There are numerous types of building constructed from earth. Cob is one of the oldest methods of this type of construction, involving the mixing of clay, sand and straw.
The construction of buildings using the cob technique is different from other earth architecture, in that it does not require any wooden structure to form the walls.
It also uses a higher straw content which makes it easier to bond together while making it stronger.
This has replaced the old method of tramping the mixture by bare feet, although this is still practiced by many self-builders and while it is probably very good for the skin, I don’t think I would like the straw sticking to my toes.
This is another article in the series on building from green natural resources, in which we will look at the method of constructing cob buildings.
Please note that as with previous articles on earth buildings, this is only a basic description of the various practices used in construction of cob buildings and not a building instruction manual.
We shall start then, with the components used in the cob mixture and go on to look at the building techniques involved….
Materials Used in Building Mix
The materials used in cob building mixture are listed below, along with the properties they bring to the mix:
- Clay – this can be as high as 50% of the mixture, and acts as a fixative, bonding the rest of the components together.
- Sand – the addition of 30% sand is filler and can help prevent cracks when drying out.
- Straw – The straw is cut into longer strands than are normally used in earth buildings mixes. There is also a bigger percentage used as well, as much as 20%, giving inherent strength.
Construction of the Walls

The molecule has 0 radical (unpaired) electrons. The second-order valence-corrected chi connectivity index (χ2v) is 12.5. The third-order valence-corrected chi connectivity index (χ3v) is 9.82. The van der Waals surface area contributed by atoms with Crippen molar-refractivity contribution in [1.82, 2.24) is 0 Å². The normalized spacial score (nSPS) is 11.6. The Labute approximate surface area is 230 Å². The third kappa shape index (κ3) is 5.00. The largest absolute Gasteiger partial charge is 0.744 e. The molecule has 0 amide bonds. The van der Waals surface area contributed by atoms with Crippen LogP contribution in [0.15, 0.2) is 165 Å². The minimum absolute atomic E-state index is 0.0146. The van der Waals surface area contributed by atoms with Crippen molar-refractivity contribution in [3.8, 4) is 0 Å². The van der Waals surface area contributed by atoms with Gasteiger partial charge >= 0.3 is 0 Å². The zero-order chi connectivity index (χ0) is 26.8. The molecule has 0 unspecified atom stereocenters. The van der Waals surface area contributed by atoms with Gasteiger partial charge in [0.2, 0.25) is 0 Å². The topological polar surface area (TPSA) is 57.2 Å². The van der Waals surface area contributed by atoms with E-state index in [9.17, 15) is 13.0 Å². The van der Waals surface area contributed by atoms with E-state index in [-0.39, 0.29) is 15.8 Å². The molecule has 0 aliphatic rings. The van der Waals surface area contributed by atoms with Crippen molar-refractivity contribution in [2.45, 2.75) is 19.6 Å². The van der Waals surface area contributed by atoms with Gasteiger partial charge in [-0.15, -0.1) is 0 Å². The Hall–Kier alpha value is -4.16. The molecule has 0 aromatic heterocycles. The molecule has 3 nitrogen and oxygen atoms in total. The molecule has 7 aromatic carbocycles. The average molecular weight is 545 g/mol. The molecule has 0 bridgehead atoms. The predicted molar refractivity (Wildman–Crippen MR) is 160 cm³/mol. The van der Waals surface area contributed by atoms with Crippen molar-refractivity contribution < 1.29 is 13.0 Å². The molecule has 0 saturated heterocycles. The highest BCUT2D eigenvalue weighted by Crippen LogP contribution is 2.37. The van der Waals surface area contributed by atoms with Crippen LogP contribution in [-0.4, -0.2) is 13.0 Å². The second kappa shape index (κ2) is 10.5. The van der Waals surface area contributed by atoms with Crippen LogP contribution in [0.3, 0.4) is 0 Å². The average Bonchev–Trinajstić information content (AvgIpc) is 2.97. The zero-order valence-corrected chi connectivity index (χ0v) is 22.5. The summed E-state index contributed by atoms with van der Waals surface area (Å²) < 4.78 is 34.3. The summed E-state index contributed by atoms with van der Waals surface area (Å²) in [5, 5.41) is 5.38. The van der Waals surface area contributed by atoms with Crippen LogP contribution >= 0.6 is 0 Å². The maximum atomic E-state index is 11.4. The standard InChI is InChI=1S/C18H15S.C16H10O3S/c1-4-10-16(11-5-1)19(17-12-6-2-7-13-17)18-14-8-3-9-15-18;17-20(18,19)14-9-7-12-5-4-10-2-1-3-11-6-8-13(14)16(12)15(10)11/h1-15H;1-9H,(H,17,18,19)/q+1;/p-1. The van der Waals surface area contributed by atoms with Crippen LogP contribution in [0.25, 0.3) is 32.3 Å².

Unlike some other forms of earth building construction methods, cob building does not require a frame to form the walls.
The walls should, however, be supported on some type of foundation, which should encompass the area of the ground floor to aid the laying of the floor. A damp-proof membrane should be stretched right across the whole area of the foundation.
A dwarf wall of about 12" X 24" is sometimes built on top of the foundation to keep the cob clear of the ground and avoid possible water seepage into the base of the wall, which we will incorporate into our cob house.
The materials of the cob are mixed with water to a doughy consistency, and a glob about a foot diameter is formed, then hand-tossed a few times, and then laid on top of the foundation damp-proof membrane. Another glob is added to the back of this to make the wall about 24" thick. This is continued for a couple of yards or so, then this layer of cob is leveled with a plastering float.
The wall does not have to be straight, it can be any shape you want, however, it is better to keep it level from the start using a builders spirit level which is about 36" long.
This process is continued right along the length of the wall, and by the time you reach the end, the first lot of mix applied should be ready for another layer of cob.
And so the wall progresses; but if you feel the previous layer is not ready to continue building on, you can start another wall, leaving apertures for the doors and windows.
Provided you smooth the cob layers and level them as you go, you can take your time with the process. Folks who have built their house with cob seem to find it a holistic experience, so enjoy!
On finishing the final top layer of each wall, steel screwed rods can be pushed down into the cob to a depth of about 24”, leaving 6" protruding. This is to facilitate the fastening of the wall/roof plate.